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A Brief History of Ethiopia

Updated on December 10, 2014

The origin of the Cushitic-Omotic and Semitic languages group users who make new population from the migration patterns.

Exact details about the origin of the nations which make up the population in mainland high Ethiopia are still an issue for debate and research on early 1900s. Anthropologists believe that the Great Rift Valley in the east of Africa is the place of origin of all nations. In 1974, archaeologists discovered the fossilized skeleton was about 3.5 million years ago on the site of the Valley of the Awash. The fossilized skeleton was later named Australopithecus Afarensis of which it is known as the first hominids are standing upright, living in a group, and has been able to adapt to living in an open area and not in the jungle.

Towards more to the late Stone Age, recent research has begun to clarify the outline of the population prehistory of the present Ethiopia. This population is the group that speaks in a language that includes Afro-Asiatic super-language family who includes the Omotic languages, Cushitic, and Semitic. Linguists said that the original residence of cluster Afro-Asiatic languages originated from somewhere in north-east Africa. The main language of the site slowly started to spread in different times and in different directions. It later became the root of Ethiopian people today that were once spoken in part of North and Northeast Africa and Southwest Asia.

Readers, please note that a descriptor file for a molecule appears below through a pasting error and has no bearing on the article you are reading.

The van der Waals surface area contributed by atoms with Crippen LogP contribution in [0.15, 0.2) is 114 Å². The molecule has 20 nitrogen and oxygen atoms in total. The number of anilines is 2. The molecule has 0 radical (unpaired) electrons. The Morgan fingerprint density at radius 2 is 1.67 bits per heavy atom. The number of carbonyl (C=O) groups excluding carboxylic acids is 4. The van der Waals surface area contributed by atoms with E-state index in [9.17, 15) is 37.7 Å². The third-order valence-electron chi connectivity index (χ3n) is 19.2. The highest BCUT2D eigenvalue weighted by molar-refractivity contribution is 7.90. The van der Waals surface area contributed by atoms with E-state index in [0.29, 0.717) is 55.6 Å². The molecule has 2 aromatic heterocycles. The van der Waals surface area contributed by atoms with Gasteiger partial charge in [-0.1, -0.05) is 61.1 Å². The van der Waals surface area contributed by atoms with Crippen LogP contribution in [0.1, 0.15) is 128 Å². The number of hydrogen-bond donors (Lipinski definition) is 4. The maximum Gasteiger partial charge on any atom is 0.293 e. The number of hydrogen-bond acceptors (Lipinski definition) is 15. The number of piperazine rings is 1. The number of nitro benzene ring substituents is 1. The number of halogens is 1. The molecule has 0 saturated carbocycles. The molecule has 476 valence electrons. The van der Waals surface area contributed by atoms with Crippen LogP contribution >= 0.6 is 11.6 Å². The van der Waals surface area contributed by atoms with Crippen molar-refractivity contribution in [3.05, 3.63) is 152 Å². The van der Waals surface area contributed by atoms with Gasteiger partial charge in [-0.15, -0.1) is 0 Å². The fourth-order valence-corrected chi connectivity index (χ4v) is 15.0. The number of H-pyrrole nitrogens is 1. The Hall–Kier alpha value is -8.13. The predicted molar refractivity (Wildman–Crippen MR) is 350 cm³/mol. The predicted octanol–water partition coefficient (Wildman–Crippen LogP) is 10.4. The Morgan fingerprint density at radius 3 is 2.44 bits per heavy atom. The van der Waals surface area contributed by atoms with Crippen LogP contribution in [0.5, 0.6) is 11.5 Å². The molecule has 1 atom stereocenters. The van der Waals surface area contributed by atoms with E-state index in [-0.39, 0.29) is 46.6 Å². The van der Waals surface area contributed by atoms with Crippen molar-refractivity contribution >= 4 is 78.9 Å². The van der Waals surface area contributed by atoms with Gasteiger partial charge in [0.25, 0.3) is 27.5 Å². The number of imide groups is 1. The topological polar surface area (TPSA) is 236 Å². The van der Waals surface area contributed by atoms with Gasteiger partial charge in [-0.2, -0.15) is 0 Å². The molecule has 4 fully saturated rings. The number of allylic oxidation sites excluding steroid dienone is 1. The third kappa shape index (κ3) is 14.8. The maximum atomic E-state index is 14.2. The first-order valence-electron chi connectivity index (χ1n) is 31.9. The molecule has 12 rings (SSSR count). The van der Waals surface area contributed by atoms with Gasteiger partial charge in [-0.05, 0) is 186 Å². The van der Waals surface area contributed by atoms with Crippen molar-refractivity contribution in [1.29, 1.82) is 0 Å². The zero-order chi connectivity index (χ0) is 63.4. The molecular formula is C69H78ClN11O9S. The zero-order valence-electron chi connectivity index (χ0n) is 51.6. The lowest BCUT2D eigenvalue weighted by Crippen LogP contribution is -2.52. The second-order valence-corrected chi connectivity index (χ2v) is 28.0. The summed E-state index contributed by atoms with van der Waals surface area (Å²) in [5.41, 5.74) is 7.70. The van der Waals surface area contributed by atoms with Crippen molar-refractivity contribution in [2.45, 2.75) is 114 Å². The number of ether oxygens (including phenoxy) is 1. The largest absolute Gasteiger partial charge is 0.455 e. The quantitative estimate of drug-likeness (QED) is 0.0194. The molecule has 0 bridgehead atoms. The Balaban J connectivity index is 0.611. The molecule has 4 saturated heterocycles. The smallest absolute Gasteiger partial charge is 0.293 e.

The first language that is separate from the group seemed to be the language Omotic. On around the years 13,000 B.C., Omotic language users were moved to the South to the region of the Highlands of Central and southwest of Ethiopia who at some time next followed by the users of the Cushitic languages, where they eventually settled in the area in the Northern Horn of Africa. The last language groups that separate themselves are Semitic languages. Semitic and Berber broke away from the ancient Egypt, as well as two other Afro-Asiatic languages and migrate towards the Far East to Southwest Asia.

In the period around 7000 BCs at the latest, evidence has shown two linguistic group users Cushitic and Omotic languages present in the Ethiopian. The difference of language diversity of each group then led to several new languages.

Both Cushitic-Omotic language users usually collect wild weeds and other plants for thousands of years before finally getting to know about farming. According to linguistic and limited archaeological analyzes, plow for farming began to be made in an effort to wheat cultivation. Besides farming, the group also began to study how raising animals, including cows, sheep, goats and donkeys. So, farming became a characteristic living poles the local area in prehistoric times and through the modern era. The ancestry and culture of people of Ethiopia are starting from groups who share their time and place to interact with the pattern of migration. The interaction was initiated long before the era of humans present and continues to thrive to this day.


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